Op-ed: This COVID crisis should have been manageable

Surgical intervention was needed to keep a second wave of the virus in check, instead we’re stuck in another lockdown


There’s a restaurant around the corner where I live. It’s been there for more than 30 years. Like other businesses in Toronto, it’s been hit hard by COVID-19. But unlike many others it’s been able to survive.

That’s thanks in part to the sizeable parking lot out front that has been converted into covered outdoor patio since COVID restrictions came down. The owner has spared no expense to provide a comfortable space for customers. The joint looks like something out of a movie.

But as the weather turns colder, the steady steam of regulars that followed reopening this summer has slowed to a trickle. 

I walked by the other night around dinner. There was no one at the three-dozen or so tables set up outside. It’s sad to think what a huge hole it would leave in the neighbourhood if this business is forced to close permanently. 

The dining areas inside had been open, but few people wanted to dine inside given the airborne risks associated with COVID-19. Indoor dining areas have recently been ordered closed by the province.

On Friday, Ontario Premier Doug Ford announced new restrictions in Toronto and Peel to combat soaring COVID numbers and ordered outdoor dining closed for 28 days.

It didn’t have to be this way. This crisis should have been manageable.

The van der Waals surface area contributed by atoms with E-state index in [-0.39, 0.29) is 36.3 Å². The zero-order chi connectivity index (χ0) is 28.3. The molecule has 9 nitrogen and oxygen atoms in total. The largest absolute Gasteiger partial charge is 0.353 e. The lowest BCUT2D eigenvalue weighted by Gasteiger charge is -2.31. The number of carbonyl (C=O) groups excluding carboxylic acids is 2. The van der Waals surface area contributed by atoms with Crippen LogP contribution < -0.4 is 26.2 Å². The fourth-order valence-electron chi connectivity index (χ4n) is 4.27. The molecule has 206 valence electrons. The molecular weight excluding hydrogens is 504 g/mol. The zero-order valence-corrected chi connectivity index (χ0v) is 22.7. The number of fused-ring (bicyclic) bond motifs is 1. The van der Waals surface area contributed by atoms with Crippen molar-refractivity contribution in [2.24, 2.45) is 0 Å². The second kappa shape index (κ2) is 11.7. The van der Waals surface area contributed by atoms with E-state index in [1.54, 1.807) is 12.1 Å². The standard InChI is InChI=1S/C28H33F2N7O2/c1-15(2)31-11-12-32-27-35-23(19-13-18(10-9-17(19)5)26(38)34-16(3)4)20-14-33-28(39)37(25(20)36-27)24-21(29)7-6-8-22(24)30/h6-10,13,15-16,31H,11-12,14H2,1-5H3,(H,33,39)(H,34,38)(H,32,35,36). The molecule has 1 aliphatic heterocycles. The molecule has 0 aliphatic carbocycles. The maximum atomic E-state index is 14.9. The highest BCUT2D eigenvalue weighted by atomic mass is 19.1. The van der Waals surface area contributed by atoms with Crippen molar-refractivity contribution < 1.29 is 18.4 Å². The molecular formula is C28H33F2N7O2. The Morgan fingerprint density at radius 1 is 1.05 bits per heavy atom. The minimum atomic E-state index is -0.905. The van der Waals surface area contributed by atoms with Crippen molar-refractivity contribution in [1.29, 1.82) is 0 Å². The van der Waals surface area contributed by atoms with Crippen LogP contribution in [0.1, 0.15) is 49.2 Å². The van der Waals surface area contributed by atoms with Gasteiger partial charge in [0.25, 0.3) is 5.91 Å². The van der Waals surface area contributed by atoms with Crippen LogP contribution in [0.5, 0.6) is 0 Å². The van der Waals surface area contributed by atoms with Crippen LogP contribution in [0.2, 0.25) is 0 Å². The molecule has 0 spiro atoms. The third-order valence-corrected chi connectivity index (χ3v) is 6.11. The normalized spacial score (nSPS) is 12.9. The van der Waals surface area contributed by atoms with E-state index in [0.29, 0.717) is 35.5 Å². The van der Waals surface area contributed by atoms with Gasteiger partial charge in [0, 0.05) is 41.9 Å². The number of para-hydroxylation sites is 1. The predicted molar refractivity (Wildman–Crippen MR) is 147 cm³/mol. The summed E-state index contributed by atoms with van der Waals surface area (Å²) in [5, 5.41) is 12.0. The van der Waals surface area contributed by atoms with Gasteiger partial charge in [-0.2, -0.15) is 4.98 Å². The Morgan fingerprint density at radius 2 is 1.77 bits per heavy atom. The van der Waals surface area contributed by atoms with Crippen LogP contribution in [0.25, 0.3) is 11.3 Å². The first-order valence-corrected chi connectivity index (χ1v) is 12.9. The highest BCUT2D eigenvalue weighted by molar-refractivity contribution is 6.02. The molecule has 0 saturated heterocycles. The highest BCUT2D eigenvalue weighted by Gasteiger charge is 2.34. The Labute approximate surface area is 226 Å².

It still may be. Relative to other large provinces – see BC, Alberta, Quebec and Manitoba – Ontario is fairing comparatively better. 

Most of the increases in COVID-19 are concentrated in a handful of areas in the GTA.

And as much as the 1,300 daily new cases we’ve been averaging in Ontario lately are freaking people out, the numbers in hospital (526 as of Thursday, November 19), ICU (146) and on ventilators (88) have remained stable – which is to say they’re not in the danger zone of four-digits. 

A big part of the reason we find ourselves in another lockdown is because 85 per cent of hospitals in Ontario were already operating at or near capacity before the coronavirus hit.

We were stretched to begin with. This has left the Ford government with little choice but to lockdown to avoid hospital ICUs being overrun. Instead of riding out the second wave, we’re having to take drastic evasive action to avoid being overwhelmed.

Somehow we still don’t have the system of contact tracing in place to stem the spread of the virus. There are still not enough of the rapid testing kits that were supposed to identify cases quickly. And schools are still relying on a self-assessment app to screen kids for COVID-19. Is it any wonder that teens now make up the fastest-growing cohort in Toronto?

It’s easy to blame politicians and public health officials. There’s enough blame to go around. Ford, for example, is still sitting on a few billion from the feds that could have gone a long way toward reducing class sizes in schools, another hotspot, and avoiding another lockdown. His government’s budget provided tax bailouts for business, but little in the way of the kind of investment needed in health and long-term care.